At the core- vaccines are really about community protection. Our public health system depends on a solid network of providers that are available to vaccinate kids for all of the nasty infectious diseases that have plagued humanity for millennium. It’s not just access to care and a solid network of providers that vaccinate that are important- we also need folks to fulfill their social contract. In other words, we need just about everybody to participate and get vaccinated in order to get the herd immunity we all need to eliminate the spread of infectious vaccine-preventable diseases. Vaccinating yourself and your kids is more about community protection than personal protection. It’s a social contract that we have with each other to keep all of us healthy- just like it’s everyone’s responsibility to be a Good Samaritan when you see a car crash.
For decades vaccination rates in the US and AZ have been pretty good. The problems we had were due to the lack of access to care. Low vaccination rates were mainly in low income areas where folks weren’t able to get to the doctor on time to get their shots or didn’t have insurance. Over the decades, the public health and healthcare systems have closed many of those gaps- and immunization rates responded. But now we have a new problem- more and more parents are purposely deciding to not vaccinate their kids. The trend is increasingly jeopardizing us all. It’s called a “personal exemption”.
In order to figure out what to do next, we began working with the UA College of Public Health to find out the who, what, when, where, and why of this group of parents that are increasingly deciding to not vaccinate their kids. Today the UA investigators published a preliminary report in the Journal Vaccine that gives us some insight into this population.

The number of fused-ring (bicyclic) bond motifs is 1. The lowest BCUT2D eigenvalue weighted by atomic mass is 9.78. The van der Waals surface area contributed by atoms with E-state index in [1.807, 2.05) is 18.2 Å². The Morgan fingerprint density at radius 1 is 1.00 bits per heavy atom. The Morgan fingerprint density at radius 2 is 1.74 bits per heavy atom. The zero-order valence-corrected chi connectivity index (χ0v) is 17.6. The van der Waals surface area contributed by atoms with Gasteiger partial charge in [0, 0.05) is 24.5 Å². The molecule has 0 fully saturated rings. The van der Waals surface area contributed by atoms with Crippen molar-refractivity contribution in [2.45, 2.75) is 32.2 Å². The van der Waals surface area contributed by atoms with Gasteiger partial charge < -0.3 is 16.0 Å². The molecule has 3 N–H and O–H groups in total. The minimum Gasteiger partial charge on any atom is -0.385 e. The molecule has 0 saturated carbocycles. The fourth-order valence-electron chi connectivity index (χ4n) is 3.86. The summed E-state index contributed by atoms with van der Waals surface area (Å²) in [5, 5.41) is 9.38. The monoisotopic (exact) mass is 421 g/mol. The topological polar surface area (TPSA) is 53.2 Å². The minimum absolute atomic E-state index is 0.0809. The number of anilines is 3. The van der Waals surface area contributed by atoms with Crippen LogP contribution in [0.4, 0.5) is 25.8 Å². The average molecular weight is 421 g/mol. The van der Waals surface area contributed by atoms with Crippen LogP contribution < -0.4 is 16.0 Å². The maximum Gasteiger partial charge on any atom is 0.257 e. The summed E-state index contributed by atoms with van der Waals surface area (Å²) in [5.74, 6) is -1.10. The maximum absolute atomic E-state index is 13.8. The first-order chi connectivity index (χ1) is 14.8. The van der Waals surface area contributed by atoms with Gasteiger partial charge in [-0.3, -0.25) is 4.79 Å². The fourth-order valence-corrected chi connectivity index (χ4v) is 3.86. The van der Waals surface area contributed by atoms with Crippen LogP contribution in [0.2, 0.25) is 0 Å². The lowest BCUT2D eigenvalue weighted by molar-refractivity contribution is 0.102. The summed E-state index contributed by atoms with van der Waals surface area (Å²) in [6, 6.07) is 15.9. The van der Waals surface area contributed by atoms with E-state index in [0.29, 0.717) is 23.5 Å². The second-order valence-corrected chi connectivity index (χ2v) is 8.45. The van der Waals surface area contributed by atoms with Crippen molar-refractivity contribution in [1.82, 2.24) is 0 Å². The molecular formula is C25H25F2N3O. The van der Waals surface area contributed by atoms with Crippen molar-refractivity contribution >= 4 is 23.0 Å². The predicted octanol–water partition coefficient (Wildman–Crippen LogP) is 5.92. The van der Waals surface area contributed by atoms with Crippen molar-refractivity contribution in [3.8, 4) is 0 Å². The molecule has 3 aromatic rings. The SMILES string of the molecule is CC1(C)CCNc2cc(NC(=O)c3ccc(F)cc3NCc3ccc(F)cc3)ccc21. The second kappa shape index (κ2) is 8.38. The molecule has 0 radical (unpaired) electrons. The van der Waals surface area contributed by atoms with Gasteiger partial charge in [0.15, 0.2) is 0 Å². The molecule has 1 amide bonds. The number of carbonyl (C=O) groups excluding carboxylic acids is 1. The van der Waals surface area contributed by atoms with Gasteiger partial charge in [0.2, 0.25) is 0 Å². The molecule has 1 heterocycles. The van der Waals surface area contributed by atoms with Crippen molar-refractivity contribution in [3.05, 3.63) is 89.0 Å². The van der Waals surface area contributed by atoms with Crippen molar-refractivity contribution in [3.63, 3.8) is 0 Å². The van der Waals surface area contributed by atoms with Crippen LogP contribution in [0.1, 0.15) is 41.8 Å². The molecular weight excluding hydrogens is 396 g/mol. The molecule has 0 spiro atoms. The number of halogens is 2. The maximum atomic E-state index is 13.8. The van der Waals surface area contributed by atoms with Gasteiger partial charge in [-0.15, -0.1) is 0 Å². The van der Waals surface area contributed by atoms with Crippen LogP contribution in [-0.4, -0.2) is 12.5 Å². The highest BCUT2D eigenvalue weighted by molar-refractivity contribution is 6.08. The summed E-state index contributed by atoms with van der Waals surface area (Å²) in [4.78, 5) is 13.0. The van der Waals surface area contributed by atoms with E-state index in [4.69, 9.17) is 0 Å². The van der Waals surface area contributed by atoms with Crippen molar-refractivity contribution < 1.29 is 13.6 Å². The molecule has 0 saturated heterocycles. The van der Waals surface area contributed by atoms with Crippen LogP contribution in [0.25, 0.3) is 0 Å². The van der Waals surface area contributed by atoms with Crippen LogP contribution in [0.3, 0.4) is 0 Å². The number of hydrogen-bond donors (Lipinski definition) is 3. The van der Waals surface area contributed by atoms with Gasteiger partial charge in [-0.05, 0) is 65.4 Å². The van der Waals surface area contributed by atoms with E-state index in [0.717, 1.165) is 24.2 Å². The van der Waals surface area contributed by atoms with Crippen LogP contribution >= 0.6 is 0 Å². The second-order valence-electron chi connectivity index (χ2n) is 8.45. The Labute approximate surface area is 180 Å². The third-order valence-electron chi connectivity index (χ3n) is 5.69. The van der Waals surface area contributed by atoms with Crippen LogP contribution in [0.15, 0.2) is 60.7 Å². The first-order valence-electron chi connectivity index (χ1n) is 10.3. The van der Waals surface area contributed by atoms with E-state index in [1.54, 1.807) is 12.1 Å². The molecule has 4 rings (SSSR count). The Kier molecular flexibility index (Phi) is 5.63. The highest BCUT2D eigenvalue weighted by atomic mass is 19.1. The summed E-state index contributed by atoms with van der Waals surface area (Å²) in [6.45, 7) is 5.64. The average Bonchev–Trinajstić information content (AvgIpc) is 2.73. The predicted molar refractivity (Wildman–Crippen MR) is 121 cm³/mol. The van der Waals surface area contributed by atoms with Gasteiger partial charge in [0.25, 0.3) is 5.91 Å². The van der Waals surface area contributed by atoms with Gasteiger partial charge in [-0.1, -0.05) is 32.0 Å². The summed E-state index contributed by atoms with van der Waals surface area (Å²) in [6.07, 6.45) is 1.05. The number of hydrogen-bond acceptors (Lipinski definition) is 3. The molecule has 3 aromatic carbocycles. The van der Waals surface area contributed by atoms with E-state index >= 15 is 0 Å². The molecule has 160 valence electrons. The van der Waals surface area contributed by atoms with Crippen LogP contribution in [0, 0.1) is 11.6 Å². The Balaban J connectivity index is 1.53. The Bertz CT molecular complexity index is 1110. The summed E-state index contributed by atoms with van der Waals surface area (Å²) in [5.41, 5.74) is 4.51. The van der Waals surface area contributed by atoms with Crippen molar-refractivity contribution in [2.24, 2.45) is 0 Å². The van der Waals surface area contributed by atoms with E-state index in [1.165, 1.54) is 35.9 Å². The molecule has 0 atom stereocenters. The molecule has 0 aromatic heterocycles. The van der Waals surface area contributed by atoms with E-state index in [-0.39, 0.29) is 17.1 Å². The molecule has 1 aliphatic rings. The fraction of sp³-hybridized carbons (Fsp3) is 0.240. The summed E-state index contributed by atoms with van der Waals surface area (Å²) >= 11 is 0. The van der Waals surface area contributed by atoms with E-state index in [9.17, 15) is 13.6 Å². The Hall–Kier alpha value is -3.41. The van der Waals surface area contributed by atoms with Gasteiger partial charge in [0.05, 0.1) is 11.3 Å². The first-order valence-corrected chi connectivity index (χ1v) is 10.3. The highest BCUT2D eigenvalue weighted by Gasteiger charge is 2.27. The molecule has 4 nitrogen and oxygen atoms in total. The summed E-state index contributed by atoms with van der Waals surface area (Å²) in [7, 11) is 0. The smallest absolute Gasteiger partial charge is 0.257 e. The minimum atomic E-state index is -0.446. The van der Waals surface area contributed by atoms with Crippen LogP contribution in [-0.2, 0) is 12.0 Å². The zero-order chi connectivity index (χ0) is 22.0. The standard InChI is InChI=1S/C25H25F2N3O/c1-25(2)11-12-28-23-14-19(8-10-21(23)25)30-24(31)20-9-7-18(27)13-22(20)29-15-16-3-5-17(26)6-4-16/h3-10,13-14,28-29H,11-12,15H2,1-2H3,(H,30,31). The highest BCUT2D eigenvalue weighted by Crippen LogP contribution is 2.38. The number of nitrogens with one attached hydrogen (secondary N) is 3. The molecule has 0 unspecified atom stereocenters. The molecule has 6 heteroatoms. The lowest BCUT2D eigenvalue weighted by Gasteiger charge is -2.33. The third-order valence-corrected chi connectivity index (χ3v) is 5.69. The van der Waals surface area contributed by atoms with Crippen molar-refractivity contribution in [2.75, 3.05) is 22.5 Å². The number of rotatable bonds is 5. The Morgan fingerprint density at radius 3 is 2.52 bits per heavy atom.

The research team used data about personal exemptions from our 2010- 2011 kindergarten Immunization Data Report and linked it to data about education statistics to determine if there are similarities between the areas where there are more exemptions. They found that schools where mostly white students attended, those with fewer students who use free and reduced lunch, and charter schools were more likely to have high exemption rates. There are geographic differences too – those in the northern part of the state were more likely to have personal exemptions than those in the south – and the number of exemptions increased from west to east.
These geographic and demographic details are important in designing the right intervention to help bring up herd immunity in the state. This information will help the AZ public health system to improve the vaccination uptake and pay close attention to those areas if there is a disease outbreak. A follow-up study is on the way that’ll look in more depth into why parents are increasingly choosing “personal exemptions” over vaccination. We hope to use the combined data to develop intervention strategies to improve immunization rates moving forward.